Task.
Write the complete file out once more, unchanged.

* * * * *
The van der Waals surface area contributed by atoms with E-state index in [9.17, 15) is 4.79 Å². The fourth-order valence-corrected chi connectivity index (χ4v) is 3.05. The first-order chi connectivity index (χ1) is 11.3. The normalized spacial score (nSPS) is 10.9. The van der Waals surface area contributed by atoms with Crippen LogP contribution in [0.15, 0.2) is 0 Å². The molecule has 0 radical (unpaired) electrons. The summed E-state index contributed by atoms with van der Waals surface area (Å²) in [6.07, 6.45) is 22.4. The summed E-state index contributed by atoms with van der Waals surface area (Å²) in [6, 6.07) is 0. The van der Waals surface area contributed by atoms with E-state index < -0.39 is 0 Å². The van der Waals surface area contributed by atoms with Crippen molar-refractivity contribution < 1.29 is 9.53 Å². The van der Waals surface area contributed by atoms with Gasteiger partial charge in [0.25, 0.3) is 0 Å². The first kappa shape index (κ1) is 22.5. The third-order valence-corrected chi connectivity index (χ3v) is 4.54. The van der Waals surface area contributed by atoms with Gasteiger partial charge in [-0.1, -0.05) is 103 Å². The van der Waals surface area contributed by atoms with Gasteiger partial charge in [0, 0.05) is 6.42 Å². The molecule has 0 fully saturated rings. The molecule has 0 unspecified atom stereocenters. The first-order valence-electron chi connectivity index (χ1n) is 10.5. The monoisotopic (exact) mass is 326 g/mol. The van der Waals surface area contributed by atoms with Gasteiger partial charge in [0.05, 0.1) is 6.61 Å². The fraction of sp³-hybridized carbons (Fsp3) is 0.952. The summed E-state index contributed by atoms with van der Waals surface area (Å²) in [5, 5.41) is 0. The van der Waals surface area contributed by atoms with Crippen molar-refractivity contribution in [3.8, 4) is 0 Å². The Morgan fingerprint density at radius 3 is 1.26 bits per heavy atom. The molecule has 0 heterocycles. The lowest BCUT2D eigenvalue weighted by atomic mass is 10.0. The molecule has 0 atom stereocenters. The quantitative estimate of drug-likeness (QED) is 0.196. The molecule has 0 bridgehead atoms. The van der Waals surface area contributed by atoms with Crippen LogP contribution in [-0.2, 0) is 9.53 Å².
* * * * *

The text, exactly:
The van der Waals surface area contributed by atoms with E-state index in [9.17, 15) is 4.79 Å². The fourth-order valence-corrected chi connectivity index (χ4v) is 3.05. The first-order chi connectivity index (χ1) is 11.3. The normalized spacial score (nSPS) is 10.9. The van der Waals surface area contributed by atoms with Crippen LogP contribution in [0.15, 0.2) is 0 Å². The molecule has 0 radical (unpaired) electrons. The summed E-state index contributed by atoms with van der Waals surface area (Å²) in [6.07, 6.45) is 22.4. The summed E-state index contributed by atoms with van der Waals surface area (Å²) in [6, 6.07) is 0. The van der Waals surface area contributed by atoms with E-state index < -0.39 is 0 Å². The van der Waals surface area contributed by atoms with Crippen molar-refractivity contribution < 1.29 is 9.53 Å². The van der Waals surface area contributed by atoms with Gasteiger partial charge in [0.25, 0.3) is 0 Å². The first kappa shape index (κ1) is 22.5. The third-order valence-corrected chi connectivity index (χ3v) is 4.54. The van der Waals surface area contributed by atoms with Gasteiger partial charge in [-0.1, -0.05) is 103 Å². The van der Waals surface area contributed by atoms with Gasteiger partial charge in [0, 0.05) is 6.42 Å². The molecule has 0 fully saturated rings. The molecule has 0 unspecified atom stereocenters. The first-order valence-electron chi connectivity index (χ1n) is 10.5. The monoisotopic (exact) mass is 326 g/mol. The van der Waals surface area contributed by atoms with Gasteiger partial charge in [0.05, 0.1) is 6.61 Å². The fraction of sp³-hybridized carbons (Fsp3) is 0.952. The summed E-state index contributed by atoms with van der Waals surface area (Å²) in [5, 5.41) is 0. The van der Waals surface area contributed by atoms with Crippen molar-refractivity contribution in [3.8, 4) is 0 Å². The Morgan fingerprint density at radius 3 is 1.26 bits per heavy atom. The molecule has 0 heterocycles. The lowest BCUT2D eigenvalue weighted by atomic mass is 10.0. The molecule has 0 atom stereocenters. The quantitative estimate of drug-likeness (QED) is 0.196. The molecule has 0 bridgehead atoms. The van der Waals surface area contributed by atoms with Crippen LogP contribution in [-0.2, 0) is 9.53 Å².